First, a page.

Introduction by Chris Kornman

As we say adiós to Northern Hemisphere Central American and East African coffees, we begin to welcome a diverse set of incredible fresh coffees from the Southern Hemisphere. South American coffees, southern African coffees, and Pacific Island coffees all have a chance to shine as they land during our winter months here in the states.

Kimel, an estate located in the town of Banz near Mount Hagen in Papua New Guinea, has a long history of producing exceptional quality island coffee, and this year’s harvest is no exception. We’ve picked a batch of AA sized coffee for our Crown Jewel this year, and we couldn’t be more thrilled with the new crop. It’s bright and citric like a Kenya, herbal like a washed Indonesia, and has that special something that only Kimel Estate Papua New Guinea coffees can bring to the cupping table.

The country of Papua New Guinea comprises the eastern half of the New Guinea island (the western half is part of the country of Indonesia) that rests like a disjoined puzzle piece off the northern coast of Australia. Commercial coffee production began in earnest in the region in the late 1920s, and is now the country’s second most important agricultural export after palm oil. While the coffee growing landscape is predominantly smallholders, Kimel Estate was established by an Australian named Bobby Gibbs in 1974. However, in 1979 the farm was purchased by Kishan Pau and Pup Kaki, PNG natives representing a collaboration of local tribal groups. Kimel Estate is now 100% owned by the indigenous population. The estate boasts a permanent workforce of over 400 individuals, and housing, freshwater, schools and medical services are provided on the farm. Processing cherries onsite, the farm has employed recycling practices for the coffee pulp and water from the nearby Kimel river, and is growing its coffee under the shade of Grevalia and Albizia trees.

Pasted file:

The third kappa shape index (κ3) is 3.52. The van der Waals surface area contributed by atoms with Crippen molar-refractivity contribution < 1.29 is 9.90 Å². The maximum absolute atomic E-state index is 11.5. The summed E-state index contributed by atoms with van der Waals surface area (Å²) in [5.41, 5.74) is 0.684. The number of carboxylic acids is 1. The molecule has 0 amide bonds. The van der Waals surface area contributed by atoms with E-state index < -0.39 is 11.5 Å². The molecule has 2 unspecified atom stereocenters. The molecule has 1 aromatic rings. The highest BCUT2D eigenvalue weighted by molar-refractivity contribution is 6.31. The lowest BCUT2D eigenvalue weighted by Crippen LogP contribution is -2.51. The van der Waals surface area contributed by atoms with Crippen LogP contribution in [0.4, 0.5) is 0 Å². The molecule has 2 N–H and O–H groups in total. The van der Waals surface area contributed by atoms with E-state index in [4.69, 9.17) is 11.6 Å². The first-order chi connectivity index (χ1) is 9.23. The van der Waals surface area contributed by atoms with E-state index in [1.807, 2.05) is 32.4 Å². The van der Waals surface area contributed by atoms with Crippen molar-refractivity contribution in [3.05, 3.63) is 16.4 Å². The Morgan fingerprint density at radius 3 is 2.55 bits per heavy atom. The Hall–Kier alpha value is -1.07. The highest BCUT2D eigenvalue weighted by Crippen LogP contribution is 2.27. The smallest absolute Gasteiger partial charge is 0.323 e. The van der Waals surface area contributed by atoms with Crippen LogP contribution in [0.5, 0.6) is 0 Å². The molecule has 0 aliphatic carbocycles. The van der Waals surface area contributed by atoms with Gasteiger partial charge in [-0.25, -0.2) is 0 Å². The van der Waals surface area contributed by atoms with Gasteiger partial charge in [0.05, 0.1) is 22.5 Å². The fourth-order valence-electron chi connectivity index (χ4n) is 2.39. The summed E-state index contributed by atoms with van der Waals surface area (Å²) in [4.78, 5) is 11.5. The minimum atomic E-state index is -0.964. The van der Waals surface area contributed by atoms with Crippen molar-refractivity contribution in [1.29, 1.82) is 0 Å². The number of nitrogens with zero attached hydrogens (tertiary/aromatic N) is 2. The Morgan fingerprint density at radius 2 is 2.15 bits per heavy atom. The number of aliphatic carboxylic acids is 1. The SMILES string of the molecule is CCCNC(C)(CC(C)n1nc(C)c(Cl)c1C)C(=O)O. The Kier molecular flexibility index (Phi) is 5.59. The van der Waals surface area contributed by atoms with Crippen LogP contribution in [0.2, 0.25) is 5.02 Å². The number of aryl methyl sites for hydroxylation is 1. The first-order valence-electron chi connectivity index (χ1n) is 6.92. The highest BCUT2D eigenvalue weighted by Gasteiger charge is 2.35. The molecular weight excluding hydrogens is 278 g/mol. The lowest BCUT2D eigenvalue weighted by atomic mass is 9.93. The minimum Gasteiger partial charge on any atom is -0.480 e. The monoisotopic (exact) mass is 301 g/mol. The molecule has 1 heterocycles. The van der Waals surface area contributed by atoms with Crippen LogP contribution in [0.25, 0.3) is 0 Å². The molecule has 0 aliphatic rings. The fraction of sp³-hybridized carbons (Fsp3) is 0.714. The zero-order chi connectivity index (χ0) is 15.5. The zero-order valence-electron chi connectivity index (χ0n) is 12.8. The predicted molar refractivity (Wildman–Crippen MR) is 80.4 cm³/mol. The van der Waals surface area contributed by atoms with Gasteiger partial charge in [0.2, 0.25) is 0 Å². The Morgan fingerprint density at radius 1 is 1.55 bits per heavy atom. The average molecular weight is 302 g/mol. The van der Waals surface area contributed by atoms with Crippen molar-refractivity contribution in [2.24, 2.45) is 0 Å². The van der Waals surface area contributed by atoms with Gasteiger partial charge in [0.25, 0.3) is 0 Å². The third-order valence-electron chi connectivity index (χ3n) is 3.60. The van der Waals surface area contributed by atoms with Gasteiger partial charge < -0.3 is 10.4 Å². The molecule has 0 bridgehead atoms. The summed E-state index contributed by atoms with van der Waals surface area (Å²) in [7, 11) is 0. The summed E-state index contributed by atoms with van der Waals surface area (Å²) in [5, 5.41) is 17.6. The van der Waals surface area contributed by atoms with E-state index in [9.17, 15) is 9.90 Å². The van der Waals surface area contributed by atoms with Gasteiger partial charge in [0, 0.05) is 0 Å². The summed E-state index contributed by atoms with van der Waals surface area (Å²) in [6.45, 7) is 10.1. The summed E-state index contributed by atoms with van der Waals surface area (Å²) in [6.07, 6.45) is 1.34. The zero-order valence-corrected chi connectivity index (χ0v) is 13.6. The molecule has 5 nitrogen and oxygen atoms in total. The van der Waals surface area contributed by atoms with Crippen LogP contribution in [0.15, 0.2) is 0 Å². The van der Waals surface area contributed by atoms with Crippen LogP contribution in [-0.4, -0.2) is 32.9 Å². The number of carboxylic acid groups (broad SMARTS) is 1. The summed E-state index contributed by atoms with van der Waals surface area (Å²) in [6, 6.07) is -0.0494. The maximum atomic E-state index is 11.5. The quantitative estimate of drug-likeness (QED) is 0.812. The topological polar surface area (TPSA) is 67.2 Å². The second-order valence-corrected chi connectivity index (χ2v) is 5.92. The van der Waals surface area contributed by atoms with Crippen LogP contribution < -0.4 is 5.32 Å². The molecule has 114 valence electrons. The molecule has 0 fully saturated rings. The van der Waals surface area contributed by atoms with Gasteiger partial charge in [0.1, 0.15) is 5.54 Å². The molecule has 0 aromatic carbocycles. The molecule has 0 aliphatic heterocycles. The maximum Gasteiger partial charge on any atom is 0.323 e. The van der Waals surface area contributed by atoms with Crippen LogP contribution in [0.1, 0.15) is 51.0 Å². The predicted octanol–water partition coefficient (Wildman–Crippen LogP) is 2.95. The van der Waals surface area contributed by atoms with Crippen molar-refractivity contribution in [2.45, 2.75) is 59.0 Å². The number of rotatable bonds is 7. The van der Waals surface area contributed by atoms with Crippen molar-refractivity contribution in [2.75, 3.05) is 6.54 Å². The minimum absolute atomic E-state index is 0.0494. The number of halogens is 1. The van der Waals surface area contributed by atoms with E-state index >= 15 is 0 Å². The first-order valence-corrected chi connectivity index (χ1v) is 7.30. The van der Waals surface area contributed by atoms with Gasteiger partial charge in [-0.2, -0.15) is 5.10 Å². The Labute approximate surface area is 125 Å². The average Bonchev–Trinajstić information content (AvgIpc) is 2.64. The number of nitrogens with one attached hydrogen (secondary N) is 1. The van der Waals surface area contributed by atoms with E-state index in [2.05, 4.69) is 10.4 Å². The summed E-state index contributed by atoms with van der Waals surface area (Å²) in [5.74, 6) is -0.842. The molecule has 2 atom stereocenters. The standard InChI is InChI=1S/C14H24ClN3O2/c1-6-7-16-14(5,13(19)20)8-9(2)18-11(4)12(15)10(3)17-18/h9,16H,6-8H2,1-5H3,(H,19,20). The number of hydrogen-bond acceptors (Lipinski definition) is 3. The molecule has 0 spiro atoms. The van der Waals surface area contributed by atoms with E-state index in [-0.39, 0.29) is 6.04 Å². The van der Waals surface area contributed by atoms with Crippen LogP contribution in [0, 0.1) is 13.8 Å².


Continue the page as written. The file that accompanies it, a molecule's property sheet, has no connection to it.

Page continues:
Green Analysis by Chris Kornman

This green coffee is a mishmash of varieties, and while some tasters like to be able to isolate particular flavors from a specific cultivar, the ability to diversify the genetics of a crop provides security and protection against disease or drought. Kimel is growing Catimor for disease resistance, heirloom Typica, and cultivars like Caturra and Mundo Novo more commonly seen in the  Americas. Additionally, they have a few unique trees in the mix. Jamaica Blue Mountain was, purportedly, the first coffee introduced to Papua New Guinea in the 1920s, and is a Typica hybrid of indeterminate proportions. The other fun cultivar at Kimel is Arusha, a Bourbon descendant seen almost exclusively in PNG and Tanzania.

This Kimel AA is graded precisely according to the British system, and is 90% screen 18 and up. It’s of moderately high density, and has nice looking moisture and water activity numbers.

Roast Analysis by Jen Apodaca

A large bean that is very clean and sweet with a large and dynamic acidity similar to a Kenyan coffee, it is difficult to roast this coffee wrong. The two roast curves follow very similar paths with our first roast, PR-427, was the lighter of the two with less time in the drum by 40 seconds and a lower end temperature by 2.2 °F. Both roasts displayed a juicy and sweet vibrant acidity with pink grapefruit, blackberry, and pineapple. PR-427 was decidedly more vibrant, while PR-428 had the same intense acid structure accompanied by vanilla and cola flavors.



Brew Analysis by Chris Kornman

Never satisfied with the status quo, I updosed and ground a little finer than normal for a Bonavita brew of this tasty, eccentric Papua New Guinea. The result was a fairly high extraction yield and a pretty tasty brew. Both roasts were solid, with PR-427 taking the trophy for its more nuanced kiwi and papaya notes as compared to PR-428’s grapefruit and herb.